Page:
At the entrance to the museum here is a 150-pound, six-feet diameter, spun aluminum Rand McNally globe of the earth that graced the lobby of the Des Moines Register & Tribune Company from 1950 to 2013. At its base it states simply: “Bringing the World to Iowa.”

It’s hard to think of a more appropriate entry marker for the museum, which sits across the street from the state’s neoclassical-style capitol building and hosts those six caucuses.

The media contingent in town resembles nothing short of a small army, easily identifiable by press credential lanyards and television satellite trucks lining downtown and especially Locust Street, which provides a straight shot for cameras eager for a stunning standup backdrop.

Yet many Iowans seem to be nonplussed, but focused, about the night’s activities, perhaps a result of studied preparation. Haines, a Clinton supporter, said he and his fellow precinct cohorts in his nearby town of Johnston who are in the Clinton camp had been instructed on strategic options.

“As Hillary supporters, we’ve been instructed to, if we see it slipping away, to go over to O’Malley,” he said, who is running a distant third to Clinton and Sanders.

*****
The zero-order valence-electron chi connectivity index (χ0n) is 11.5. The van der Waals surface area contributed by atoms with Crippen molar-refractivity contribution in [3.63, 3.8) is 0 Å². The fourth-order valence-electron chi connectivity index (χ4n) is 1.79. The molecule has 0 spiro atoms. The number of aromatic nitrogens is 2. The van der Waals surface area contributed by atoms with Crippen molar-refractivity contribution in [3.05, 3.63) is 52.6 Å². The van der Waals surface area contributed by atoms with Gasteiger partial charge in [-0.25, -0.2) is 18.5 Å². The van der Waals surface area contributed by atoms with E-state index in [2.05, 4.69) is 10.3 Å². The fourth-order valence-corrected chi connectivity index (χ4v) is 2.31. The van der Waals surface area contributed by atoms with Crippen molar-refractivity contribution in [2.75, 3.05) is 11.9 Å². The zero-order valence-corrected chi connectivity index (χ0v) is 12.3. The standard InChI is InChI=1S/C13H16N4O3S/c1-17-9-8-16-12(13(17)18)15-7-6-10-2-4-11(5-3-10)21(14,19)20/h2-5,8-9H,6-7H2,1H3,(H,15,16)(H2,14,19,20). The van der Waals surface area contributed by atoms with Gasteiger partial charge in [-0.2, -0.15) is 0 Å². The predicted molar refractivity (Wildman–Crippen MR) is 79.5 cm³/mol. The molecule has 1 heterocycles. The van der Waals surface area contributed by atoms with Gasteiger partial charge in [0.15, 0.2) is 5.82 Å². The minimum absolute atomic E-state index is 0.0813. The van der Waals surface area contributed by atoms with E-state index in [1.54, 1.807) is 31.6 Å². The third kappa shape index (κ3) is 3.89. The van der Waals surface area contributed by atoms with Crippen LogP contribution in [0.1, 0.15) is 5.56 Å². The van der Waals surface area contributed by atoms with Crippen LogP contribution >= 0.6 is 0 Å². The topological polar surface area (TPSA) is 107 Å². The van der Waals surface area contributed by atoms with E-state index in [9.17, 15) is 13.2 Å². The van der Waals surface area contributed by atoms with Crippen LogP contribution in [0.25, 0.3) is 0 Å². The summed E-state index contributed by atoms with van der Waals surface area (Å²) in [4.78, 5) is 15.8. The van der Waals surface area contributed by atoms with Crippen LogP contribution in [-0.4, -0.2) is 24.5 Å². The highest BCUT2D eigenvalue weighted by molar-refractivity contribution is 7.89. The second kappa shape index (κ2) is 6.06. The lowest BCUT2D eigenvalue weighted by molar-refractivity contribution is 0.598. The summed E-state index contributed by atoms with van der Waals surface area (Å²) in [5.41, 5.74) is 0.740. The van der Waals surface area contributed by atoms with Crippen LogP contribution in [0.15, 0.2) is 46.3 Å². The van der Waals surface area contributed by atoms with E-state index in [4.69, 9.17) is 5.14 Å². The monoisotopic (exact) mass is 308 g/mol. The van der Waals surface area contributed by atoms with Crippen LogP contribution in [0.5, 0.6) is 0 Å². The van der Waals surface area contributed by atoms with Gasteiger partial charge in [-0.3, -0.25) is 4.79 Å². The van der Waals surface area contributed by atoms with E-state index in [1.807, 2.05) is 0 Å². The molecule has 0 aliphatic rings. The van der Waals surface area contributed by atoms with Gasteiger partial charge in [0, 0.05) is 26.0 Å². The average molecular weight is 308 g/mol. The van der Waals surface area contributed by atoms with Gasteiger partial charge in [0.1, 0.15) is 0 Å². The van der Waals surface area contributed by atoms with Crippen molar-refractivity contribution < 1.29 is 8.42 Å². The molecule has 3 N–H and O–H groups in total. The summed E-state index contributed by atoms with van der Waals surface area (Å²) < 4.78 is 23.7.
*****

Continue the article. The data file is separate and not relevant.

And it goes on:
On the Democratic side, caucus-goers meet and form groups that rally support for their preferred candidate. This includes trying to convince other participants to change sides. If a candidate does not reach a 15 percent threshold of support, he or she is considered “unviable” and is removed from the process.

At that point, those supporters can choose to go over to another candidate’s side, and a second tally is taken to determine how many delegates are awarded to the “viable” candidates. Those results are then reported to the state party, which releases the percentage of delegates won by each winner, not the popular vote.

The thinking is that if Clinton is losing a particular precinct to Sanders, it would be better for her supporters to go en bloc to O’Malley and siphon his delegates away to a candidate who has less of a chance of winning the state.

“Last day panic is what it smells like,” Haines said.

The Democrats also discuss and decide on resolutions unrelated to presidential candidates, such as one put forth by Iowans for D.C. Statehood that calls for citizens of the nation’s capital to have full representation in Congress as a state.